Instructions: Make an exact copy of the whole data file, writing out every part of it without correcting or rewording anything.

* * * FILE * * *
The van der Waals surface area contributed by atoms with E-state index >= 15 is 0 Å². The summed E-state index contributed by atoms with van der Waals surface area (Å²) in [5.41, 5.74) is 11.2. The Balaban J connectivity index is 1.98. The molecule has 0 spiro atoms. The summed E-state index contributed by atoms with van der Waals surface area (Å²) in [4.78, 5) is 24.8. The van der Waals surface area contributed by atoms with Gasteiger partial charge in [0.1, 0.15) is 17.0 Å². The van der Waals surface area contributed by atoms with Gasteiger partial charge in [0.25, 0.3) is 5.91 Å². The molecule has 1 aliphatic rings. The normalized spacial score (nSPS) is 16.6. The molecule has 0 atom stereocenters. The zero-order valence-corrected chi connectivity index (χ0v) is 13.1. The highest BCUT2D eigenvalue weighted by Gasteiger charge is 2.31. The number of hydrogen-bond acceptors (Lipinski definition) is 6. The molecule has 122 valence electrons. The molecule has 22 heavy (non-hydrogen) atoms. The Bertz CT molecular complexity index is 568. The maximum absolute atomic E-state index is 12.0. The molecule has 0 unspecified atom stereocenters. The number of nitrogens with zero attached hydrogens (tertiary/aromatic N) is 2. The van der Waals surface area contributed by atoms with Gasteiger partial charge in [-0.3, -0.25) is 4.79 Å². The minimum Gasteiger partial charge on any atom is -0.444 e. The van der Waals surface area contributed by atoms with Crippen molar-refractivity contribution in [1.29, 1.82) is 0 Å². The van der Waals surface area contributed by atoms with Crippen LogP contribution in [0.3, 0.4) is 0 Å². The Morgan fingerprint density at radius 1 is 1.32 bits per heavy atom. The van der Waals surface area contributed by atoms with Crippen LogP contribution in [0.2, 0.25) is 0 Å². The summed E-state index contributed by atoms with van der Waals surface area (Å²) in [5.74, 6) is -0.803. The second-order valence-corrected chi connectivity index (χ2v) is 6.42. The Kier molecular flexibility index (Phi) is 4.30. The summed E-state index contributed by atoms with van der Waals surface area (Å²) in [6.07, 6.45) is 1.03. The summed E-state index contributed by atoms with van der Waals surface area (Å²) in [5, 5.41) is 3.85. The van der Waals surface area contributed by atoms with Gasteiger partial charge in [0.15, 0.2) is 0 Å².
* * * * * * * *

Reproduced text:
The van der Waals surface area contributed by atoms with E-state index >= 15 is 0 Å². The summed E-state index contributed by atoms with van der Waals surface area (Å²) in [5.41, 5.74) is 11.2. The Balaban J connectivity index is 1.98. The molecule has 0 spiro atoms. The summed E-state index contributed by atoms with van der Waals surface area (Å²) in [4.78, 5) is 24.8. The van der Waals surface area contributed by atoms with Gasteiger partial charge in [0.1, 0.15) is 17.0 Å². The van der Waals surface area contributed by atoms with Gasteiger partial charge in [0.25, 0.3) is 5.91 Å². The molecule has 1 aliphatic rings. The normalized spacial score (nSPS) is 16.6. The molecule has 0 atom stereocenters. The zero-order valence-corrected chi connectivity index (χ0v) is 13.1. The highest BCUT2D eigenvalue weighted by Gasteiger charge is 2.31. The number of hydrogen-bond acceptors (Lipinski definition) is 6. The molecule has 122 valence electrons. The molecule has 22 heavy (non-hydrogen) atoms. The Bertz CT molecular complexity index is 568. The maximum absolute atomic E-state index is 12.0. The molecule has 0 unspecified atom stereocenters. The number of nitrogens with zero attached hydrogens (tertiary/aromatic N) is 2. The van der Waals surface area contributed by atoms with Gasteiger partial charge in [-0.3, -0.25) is 4.79 Å². The minimum Gasteiger partial charge on any atom is -0.444 e. The van der Waals surface area contributed by atoms with Crippen molar-refractivity contribution in [1.29, 1.82) is 0 Å². The van der Waals surface area contributed by atoms with Crippen LogP contribution in [0.3, 0.4) is 0 Å². The Morgan fingerprint density at radius 1 is 1.32 bits per heavy atom. The van der Waals surface area contributed by atoms with Crippen LogP contribution in [0.2, 0.25) is 0 Å². The summed E-state index contributed by atoms with van der Waals surface area (Å²) in [5.74, 6) is -0.803. The second-order valence-corrected chi connectivity index (χ2v) is 6.42. The Kier molecular flexibility index (Phi) is 4.30. The summed E-state index contributed by atoms with van der Waals surface area (Å²) in [6.07, 6.45) is 1.03. The summed E-state index contributed by atoms with van der Waals surface area (Å²) in [5, 5.41) is 3.85. The van der Waals surface area contributed by atoms with Gasteiger partial charge in [0.15, 0.2) is 0 Å².